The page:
Pitchers

  • Andrew Heaney, LHP, Dodgers ($13MM player option): Heaney’s first Rangers start was one to forget (seven earned runs), but his second start was dominant, as he tied an AL record by fanning nine consecutive hitters. If Heaney tops 150 innings and doesn’t finish the year with an injury that’d likely keep him out for the first 60-plus innings of the 2024 season, the value of that player option jumps to $20MM. He hasn’t reached 150 innings since 2018.
  • Seth Lugo, RHP, Padres ($7.5MM player option): Lugo’s return to the rotation has been solid. He’s posted a 2.70 ERA through 16 2/3 frames with strikeout and walk ratios that look similar to his numbers out of the bullpen (24.3% strikeout rate, 7.1% walk rate). It’s anyone’s guess how many innings Lugo will tally after throwing just 228 innings combined from 2019-22, when he was primarily a reliever, but a solid run out of the rotation will position him to turn down that player option in search of a multi-year deal in free agency.
  • Sean Manaea, LHP, Giants ($12.5MM player option): The early ERA isn’t much to look at (4.76 in 11 1/3 innings), but the Giants have Manaea averaging 94.7 mph on his four-seamer. That’s a career-high by a wide margin, as he sat 91.7 mph on a now-scrapped sinker in 2021-22 and 91.1 mph on his four-seamer in 2017-20. Any major velocity gain of this nature is worth keeping an eye on.
  • Nick Martinez, RHP, Padres (team has two-year, $32MM club option; if declined, Martinez has two-year, $16MM player option): Martinez’s strikeout rate, walk rate, home-run rate and velocity have all gone the wrong direction through his first three starts. It’s just 17 2/3 innings, so it could be rendered a footnote if he rebounds and the Padres pick up their hefty option on the righty. Still, it’s not the start he or the Padres wanted.
  • Eduardo Rodriguez, LHP, Tigers (can opt out remaining three years, $49MM): E-Rod hasn’t missed bats anywhere near his Boston levels since signing with the Tigers. The lefty still showed good command both in 2022 and so far in 2023, but his 8.7% swinging-strike rate and 20.4% strikeout rate are well shy of the respective 11.6% and 26% marks he posted in his final four years with the Red Sox. Rodriguez’s velocity in 2023 is back up after a slight dip in 2022, but if he can’t get back to missing bats at his prior levels it’ll be an easy call for him to forego that opt-out provision.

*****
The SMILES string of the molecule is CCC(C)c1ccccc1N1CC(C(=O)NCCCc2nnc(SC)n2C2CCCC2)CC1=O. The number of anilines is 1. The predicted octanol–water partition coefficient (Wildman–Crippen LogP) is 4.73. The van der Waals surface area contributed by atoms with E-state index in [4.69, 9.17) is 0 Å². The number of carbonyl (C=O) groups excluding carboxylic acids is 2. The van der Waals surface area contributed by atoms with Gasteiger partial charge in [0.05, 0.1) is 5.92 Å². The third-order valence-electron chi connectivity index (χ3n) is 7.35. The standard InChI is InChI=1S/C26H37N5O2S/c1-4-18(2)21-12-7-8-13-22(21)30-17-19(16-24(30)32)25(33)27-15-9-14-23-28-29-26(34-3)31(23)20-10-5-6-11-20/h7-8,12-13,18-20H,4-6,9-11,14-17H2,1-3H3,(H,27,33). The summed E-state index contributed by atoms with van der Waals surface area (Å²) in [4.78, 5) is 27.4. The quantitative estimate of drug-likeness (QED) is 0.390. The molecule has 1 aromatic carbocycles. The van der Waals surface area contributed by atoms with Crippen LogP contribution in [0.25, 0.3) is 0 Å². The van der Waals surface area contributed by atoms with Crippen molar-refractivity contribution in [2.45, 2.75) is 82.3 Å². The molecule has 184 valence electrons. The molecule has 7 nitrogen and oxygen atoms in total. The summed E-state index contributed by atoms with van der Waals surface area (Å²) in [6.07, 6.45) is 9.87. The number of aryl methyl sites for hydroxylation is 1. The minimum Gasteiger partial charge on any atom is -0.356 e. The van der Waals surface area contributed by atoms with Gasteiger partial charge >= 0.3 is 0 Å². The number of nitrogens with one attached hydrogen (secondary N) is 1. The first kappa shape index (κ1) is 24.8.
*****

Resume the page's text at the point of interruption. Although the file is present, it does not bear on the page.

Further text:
• Max Scherzer, RHP, Mets ($43.333MM player option): Scherzer hasn’t gotten out to his best start, but he posted a 2.29 ERA with gaudy strikeout and walk rates (30.6% and 4.2%) in 145 1/3 frames with the Mets in 2022. He was at the center of controversy after being ejected from today’s start after failing a foreign substance check, though that’s not likely to have any effect on his opt-out decision. Scherzer has already suggested that his opt-out was negotiated in part to ensure that he’d have an opportunity to look elsewhere if the Mets didn’t remain fully committed to winning. That hasn’t been the case under owner Steve Cohen, who’s currently financing the largest payroll and luxury-tax bill in MLB history.
  • Ross Stripling, RHP, Giants ($12.5MM player option): Stripling has been ambushed for 10 runs in his first 12 1/3 innings of work and had been set to operate primarily out of the bullpen before the injury to Alex Wood. It’s not a great start considering the weighty $25MM guarantee on his deal, but he has time to turn things around. A stunning six of the 13 fly-balls Stripling has yielded in 2023 have cleared the fence for a home run, and that rate will surely stabilize over a larger sample. Still, if he’s relegated to long-relief duty for too long, it’ll become difficult for him to even consider his opt-out.